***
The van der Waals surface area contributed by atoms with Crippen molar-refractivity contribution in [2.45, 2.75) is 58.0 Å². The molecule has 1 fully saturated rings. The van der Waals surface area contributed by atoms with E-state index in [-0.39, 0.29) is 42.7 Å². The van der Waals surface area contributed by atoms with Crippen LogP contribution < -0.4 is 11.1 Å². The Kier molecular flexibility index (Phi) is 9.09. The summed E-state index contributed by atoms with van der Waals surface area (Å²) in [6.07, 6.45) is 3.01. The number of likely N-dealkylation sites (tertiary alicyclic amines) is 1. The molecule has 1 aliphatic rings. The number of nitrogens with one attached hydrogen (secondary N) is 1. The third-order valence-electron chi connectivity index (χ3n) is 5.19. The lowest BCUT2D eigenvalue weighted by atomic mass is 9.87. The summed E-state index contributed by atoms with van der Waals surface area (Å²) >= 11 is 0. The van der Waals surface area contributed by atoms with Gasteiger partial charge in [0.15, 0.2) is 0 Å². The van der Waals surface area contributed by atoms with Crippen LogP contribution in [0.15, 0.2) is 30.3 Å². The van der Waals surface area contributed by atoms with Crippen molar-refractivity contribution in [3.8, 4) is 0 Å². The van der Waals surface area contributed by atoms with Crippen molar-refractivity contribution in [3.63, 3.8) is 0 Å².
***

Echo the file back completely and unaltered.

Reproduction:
The van der Waals surface area contributed by atoms with Crippen molar-refractivity contribution in [2.45, 2.75) is 58.0 Å². The molecule has 1 fully saturated rings. The van der Waals surface area contributed by atoms with E-state index in [-0.39, 0.29) is 42.7 Å². The van der Waals surface area contributed by atoms with Crippen LogP contribution < -0.4 is 11.1 Å². The Kier molecular flexibility index (Phi) is 9.09. The summed E-state index contributed by atoms with van der Waals surface area (Å²) in [6.07, 6.45) is 3.01. The number of likely N-dealkylation sites (tertiary alicyclic amines) is 1. The molecule has 1 aliphatic rings. The number of nitrogens with one attached hydrogen (secondary N) is 1. The third-order valence-electron chi connectivity index (χ3n) is 5.19. The lowest BCUT2D eigenvalue weighted by atomic mass is 9.87. The summed E-state index contributed by atoms with van der Waals surface area (Å²) >= 11 is 0. The van der Waals surface area contributed by atoms with Gasteiger partial charge in [0.15, 0.2) is 0 Å². The van der Waals surface area contributed by atoms with Crippen LogP contribution in [0.15, 0.2) is 30.3 Å². The van der Waals surface area contributed by atoms with Crippen molar-refractivity contribution in [3.8, 4) is 0 Å². The van der Waals surface area contributed by atoms with Crippen molar-refractivity contribution in [3.63, 3.8) is 0 Å².